Bart Protests
A protester sneaks into Embarcadero Station during a demonstration against BART on Aug 15, 2011

On July 11 the people responded by taking to the streets. People enter into the stations, behind the fare gates and chant to disband BART police. One person even jumps on top of a BART train to keep it from departing the platform. They hold open train doors so they wont be able to depart, and clog the platform so customers cannot board. YouTube video shows frantic personnel trying to handle the situation, but to no avail.
The horde of people not only takes over trains, they take over the streets. People walk in the center of Market Street during rush hour, slowing traffic and potentially harming themselves. Some approach police officers shouting obscenities. They chant in loud echoes reverberating through buildings of commerce, “you can’t shoot us all!”
This delays the evening commute which, according to a BART press release, delayed ninety six trains “putting at risk the safety of thousands of passengers and BART employees.”
On July 12, BART holds a meeting to review their police department. Members of the public are present to make comments to the committee comprised of BART directors. One man asks about gun training BART officers receive, citing previous incidents of unnecessary violence. Annette Sweet, a member of BART’s board of directors, explains that BART police now undergo an additional sixteen hours of training every year and Rainey explains they must qualify at a gun range every two months.
BART officials fail to cite non-violent training or civilian training, only a gun proficiency screening.
Krystof Lopaur of No Justice No BART takes the mic. Lopaur has advocated to disband BART police prior to this incident and the board knows him well. He demands to hear how a transit agency manages a police force and what kind of management training they have undergone. The answer is none. Although, board members did undergo training to shoot.

Bart Protests
A protester is arrested during a demonstration against BART at the Civic Center Station platform on Aug. 22, 2011

Lopaur also points out that while protesters and personnel alike were outside the safety areas of train platforms, BART continued to run trains through stations without stopping at top speeds, “putting at risk the safety of thousands of passengers and BART employees.”
Lopaur’s message is simple, disband the BART police because a transit agency does not have the training to handle a police force, as demonstrated by these casualties. He warns that if nothing is done, things will not quiet down.
In mid August rumours of another protest began circulating. The threats claim people would take to the streets with more force and bigger disruptions. They threatened they will be larger than the incident on July 11, and warn BART to prepare for them. And prepare they did.
BART, in a press release on their site maintained safety as their ultimate goal. “A civil disturbance during commute times at busy downtown San Francisco stations could lead to platform overcrowding and unsafe conditions for BART customers, employees and demonstrators. BART temporarily interrupted service at select BART stations as one of many tactics to ensure the safety of everyone on the platform.” As emails obtained through the Freedom of Informations Act points out, BART took action prior to imminent threats of danger on the platform. Officials acted several hours before any sort of “unsafe conditions for BART customers” were underway.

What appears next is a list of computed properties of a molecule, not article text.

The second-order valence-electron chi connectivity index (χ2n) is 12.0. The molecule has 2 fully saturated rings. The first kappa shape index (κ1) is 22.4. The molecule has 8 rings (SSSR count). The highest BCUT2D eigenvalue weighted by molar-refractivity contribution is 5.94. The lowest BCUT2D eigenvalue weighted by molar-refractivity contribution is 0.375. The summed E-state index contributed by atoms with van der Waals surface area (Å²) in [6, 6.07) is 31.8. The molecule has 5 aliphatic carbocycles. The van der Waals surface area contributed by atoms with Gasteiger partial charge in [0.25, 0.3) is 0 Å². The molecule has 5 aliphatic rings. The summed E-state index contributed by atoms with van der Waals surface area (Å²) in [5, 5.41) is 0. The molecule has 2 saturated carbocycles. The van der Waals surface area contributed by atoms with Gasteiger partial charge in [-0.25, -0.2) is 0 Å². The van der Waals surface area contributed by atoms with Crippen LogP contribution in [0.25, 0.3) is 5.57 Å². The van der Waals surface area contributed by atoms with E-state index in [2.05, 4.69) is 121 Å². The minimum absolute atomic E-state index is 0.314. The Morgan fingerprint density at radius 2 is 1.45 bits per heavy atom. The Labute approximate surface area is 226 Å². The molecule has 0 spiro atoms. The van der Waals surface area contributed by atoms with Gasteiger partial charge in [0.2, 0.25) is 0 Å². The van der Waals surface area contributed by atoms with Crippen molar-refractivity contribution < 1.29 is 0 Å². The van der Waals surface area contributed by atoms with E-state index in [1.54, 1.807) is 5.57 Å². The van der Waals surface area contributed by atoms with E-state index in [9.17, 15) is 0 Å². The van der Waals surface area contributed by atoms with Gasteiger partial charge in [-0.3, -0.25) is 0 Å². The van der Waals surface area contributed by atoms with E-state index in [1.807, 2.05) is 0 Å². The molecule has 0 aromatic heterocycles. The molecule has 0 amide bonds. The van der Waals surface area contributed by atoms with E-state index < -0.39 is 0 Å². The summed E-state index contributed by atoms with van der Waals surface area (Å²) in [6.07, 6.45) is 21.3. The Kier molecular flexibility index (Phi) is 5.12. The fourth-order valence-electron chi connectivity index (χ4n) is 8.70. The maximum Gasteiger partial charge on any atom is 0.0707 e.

The largest organizational tool, much like in the Arab Spring, continues to be social media. The people garnish this technological tool to organize and gain solidarity across the Bay Area and to stand up for the minority class.
Dirk Peters contacts BART business partner Forza Telecom and Wifi Rail Inc. to eliminate cell phone and internet service on August 11 from 4pm to 8pm, according to emails. Peter’s emails were sent at 8:45 am, well before any disruptions. When the anticipated hour arrived, the BART was empty of any protesters and merely disconnected commuters.
BART had also planned its own press conference and what has been called publicity stunt to shuttle customers to and from a press conference intended to sway public opinion of the transit agency according to emails obtained by The Bay Citizen. Linton Johnston orchestrated the ordeal and even prepared a script for “loyal customers” to read at the conference which read among other things, that their life felt as risk. Only one rider attended.

Bart Protests
A protester raises his arms at officers as he gets surrounded during a demonstration against BART on Aug 29, 2011. Protesters marched up and down Market Street from Civic Center to Embarcadero BART stations.

As Chris Battle writes for the blog Security Debrief, “whatever action BART did take should have dealt with the actual protest and not with the lines of communications used to organize it. Law enforcement must become more intelligent in its reaction to social media. And that’s what it is, reaction.” Battle writes about security and politics of Homeland Security and a partner in leading Homeland Security strategic communication practices. “What law enforcement really needs to do is proactively educate itself on social media and learn to use it to its advantage in a positive way.”